One of the bright spots in the ongoing COVID-19 pandemic is a new sense of community building between neighbors who haven’t met before.
Waimea residents Sydney Limtiaco, 79, and the Honda family are coronavirus friends.
They might have never met except for the pandemic. But now the Hondas are Limtiaco’s lifeline for food and medications.
The story of how they got together is one of service filling need.
“For many years I suffered from chronic pneumonia, so my lungs are weak, and I use an inhaler,” says Limtiaco, a widow who lives alone without a car.
Before the pandemic, Limtiaco would rely upon county transportation services for errands. But when COVID-19 reared its ugly head, Limtiaco knew she had to stay home, and even now as the state opens up Limtiaco isn’t leaving her house because of her high-risk status.
Enter the Hondas and Our Kupuna, a statewide volunteer nonprofit that started up a few days after Gov. David Ige’s stay-at-home order went into effect.
“We wanted a family project to do together, something that would be helpful to someone else in our community during this time,” says Kim Honda, a teacher at Hawaii Preparatory Academy, who read about Our Kupuna in a local newsletter.
She, her husband, Dean, and 17-year-old daughter Malia, a senior at HPA, fit the requirement of having a valid driver’s license, so they registered to become volunteers. And while 15-year-old son Jakob doesn’t yet have a driver’s license, he wanted to be involved with errands. Within three days of signing up, Our Kupuna matched the Hondas with Limtiaco.
Kim Honda sends a weekly text to Limtiaco, asking whether she needs any groceries or medications for pickup and delivery. The kupuna pay the volunteer sponsor for the cost of groceries, medicine or services.
“I will text Sydney the amount I’ve spent after we’ve gone grocery shopping and she will put a check in an envelope outside the door, where we leave the bags,” Kim says.
The service involves more than just delivery.
The weekly check-ins give homebound kupuna a chance to have social interaction, so they know they are not alone. And it’s not limited to just food or meds. Jakob and Dean recently took Sydney’s dog out for grooming.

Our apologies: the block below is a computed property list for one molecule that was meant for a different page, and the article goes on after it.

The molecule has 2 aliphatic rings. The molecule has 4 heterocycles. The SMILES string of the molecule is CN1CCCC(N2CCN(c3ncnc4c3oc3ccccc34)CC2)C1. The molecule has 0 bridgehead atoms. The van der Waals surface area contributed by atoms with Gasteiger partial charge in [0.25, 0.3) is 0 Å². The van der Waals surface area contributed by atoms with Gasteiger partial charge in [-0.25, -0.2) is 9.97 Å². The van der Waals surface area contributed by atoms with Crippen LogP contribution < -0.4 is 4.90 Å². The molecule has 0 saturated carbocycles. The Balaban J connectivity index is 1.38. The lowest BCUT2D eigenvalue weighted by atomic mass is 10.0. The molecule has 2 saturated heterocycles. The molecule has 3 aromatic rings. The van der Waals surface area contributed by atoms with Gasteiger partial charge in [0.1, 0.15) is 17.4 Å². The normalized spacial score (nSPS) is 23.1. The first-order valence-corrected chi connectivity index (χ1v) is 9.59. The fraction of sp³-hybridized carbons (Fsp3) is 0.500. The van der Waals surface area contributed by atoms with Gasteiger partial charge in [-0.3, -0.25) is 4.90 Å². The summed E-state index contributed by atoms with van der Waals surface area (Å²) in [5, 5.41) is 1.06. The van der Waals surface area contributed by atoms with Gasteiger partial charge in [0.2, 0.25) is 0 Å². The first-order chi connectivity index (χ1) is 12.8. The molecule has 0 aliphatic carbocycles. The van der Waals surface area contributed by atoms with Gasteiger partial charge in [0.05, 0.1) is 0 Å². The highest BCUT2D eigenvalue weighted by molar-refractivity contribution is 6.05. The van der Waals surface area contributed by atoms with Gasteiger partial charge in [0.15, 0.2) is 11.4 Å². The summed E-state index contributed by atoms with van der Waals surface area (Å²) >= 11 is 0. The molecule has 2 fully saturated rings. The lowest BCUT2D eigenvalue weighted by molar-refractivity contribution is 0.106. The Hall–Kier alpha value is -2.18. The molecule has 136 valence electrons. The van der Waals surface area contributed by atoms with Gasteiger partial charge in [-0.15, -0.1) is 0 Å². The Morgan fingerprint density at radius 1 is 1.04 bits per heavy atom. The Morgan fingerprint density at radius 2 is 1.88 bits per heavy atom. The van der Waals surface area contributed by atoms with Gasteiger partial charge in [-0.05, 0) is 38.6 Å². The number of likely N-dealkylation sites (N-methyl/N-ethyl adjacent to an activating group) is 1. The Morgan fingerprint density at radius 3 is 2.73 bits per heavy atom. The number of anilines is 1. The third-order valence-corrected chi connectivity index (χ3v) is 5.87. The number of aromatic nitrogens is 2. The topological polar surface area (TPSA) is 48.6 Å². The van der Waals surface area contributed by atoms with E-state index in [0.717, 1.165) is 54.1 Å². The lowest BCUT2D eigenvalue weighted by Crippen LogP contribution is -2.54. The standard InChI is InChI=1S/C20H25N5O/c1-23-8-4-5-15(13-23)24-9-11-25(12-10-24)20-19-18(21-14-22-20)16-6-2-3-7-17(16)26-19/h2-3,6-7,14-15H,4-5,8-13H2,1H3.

Despite the physical distancing — contact is by phone or texting, with an occasional wave on either side of the front door — the Honda family and Limtiaco formed a special connection.
“They brought me flowers on Mother’s Day,” says Limtiaco. “Since I lost my daughter 12 years ago, that meant a lot.”
To show the Hondas her appreciation, Limtiaco made them a pot of soup and a lemon meringue pie to take home.
“The Hondas are wonderful angels to me.”
Since its inception, Our Kupuna has made more than 220 matches throughout the state, including 30 on the Big Island, spread evenly between East and West Hawaii.
As restrictions are lifted, Our Kupuna says the need for volunteers is growing, particularly in hard-to-reach rural areas around the Big Island. The nonprofit receives up to10 queries a week from kupuna, often referred by other agencies.
The nonprofit also works with food distribution programs to allow sponsors to pick up and deliver food boxes.
“As this (lockdown) continues, I think more kupuna are scared of going out until there’s a vaccine,” notes Big Island coordinator Mia Dorr. “For now, (kupuna) are so appreciative to know someone cares about them. The pandemic has built a whole new community of extended ohana.”
“Disrupt Aging” is a column produced by AARP Hawaii. Roberta Wong Murray is an AARP volunteer seeking stories about people who are redefining their age. Contact her at firstname.lastname@example.org or call 322-6886.
• To volunteer or get help from Our Kupuna, visit ourkupuna.com or call 800-400-4506.